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A Hospital in Need of Life Support

May 18, 1997|From Associated Press

PHNOM PENH, Cambodia — An American advising Cambodia's budding democratic politicians was among those wounded in a grenade attack that killed 16 people and injured 118 this spring.

The injury may not have been life-threatening, but Phnom Penh's decrepit, poorly equipped Calmette Hospital was another matter.

The medical assistance group covering the American flew him to Singapore within hours.

Few areas of the world offer as great a contrast in medical care as Southeast Asia. Singapore and Bangkok, Thailand, have world-class hospitals; Calmette exemplifies the other end of the scale.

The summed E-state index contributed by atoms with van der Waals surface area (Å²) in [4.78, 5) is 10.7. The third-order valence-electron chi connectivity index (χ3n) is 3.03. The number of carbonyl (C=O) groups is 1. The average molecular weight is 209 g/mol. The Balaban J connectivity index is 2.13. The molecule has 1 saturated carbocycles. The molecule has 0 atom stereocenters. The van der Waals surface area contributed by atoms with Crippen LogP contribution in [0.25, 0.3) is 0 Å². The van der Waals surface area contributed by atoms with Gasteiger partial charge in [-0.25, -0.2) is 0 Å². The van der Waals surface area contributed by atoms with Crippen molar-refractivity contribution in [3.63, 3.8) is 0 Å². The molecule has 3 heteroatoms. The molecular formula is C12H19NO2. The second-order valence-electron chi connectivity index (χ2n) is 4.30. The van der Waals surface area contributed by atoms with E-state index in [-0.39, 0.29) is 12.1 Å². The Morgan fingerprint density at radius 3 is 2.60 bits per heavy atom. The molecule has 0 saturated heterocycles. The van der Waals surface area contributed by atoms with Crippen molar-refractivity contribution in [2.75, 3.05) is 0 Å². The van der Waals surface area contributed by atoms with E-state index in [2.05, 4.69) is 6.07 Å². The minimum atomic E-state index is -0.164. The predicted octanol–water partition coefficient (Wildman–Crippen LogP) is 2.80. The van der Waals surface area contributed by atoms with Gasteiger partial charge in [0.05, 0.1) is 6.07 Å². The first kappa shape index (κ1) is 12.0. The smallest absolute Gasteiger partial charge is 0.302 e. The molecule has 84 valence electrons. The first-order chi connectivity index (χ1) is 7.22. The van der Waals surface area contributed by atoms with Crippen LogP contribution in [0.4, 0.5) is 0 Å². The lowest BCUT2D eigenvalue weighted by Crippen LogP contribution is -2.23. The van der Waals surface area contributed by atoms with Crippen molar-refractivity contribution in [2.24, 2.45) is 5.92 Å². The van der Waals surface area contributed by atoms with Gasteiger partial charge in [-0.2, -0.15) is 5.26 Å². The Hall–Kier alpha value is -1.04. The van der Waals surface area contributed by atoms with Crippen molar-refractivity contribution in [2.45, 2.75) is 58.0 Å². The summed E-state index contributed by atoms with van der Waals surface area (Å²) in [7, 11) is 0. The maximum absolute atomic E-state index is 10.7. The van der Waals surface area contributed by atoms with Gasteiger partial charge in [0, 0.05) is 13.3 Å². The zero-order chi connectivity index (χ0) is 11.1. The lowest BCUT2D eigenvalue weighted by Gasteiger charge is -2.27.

In one recent case, a foreigner suffering a leg wound from an accident was to be flown to Bangkok. A Calmette doctor asked the evacuation team whether they wanted him to treat the wound. They agreed.

The team then watched in horror as the doctor fished a soiled pair of surgical gloves from a trash bin and started washing them to use again. That day's quota had already been used, he said, and the next day's was locked up.

Horrified by the risk of AIDS transmission or other infection, the team hurriedly offered to do the job with the sterile supplies on their plane.

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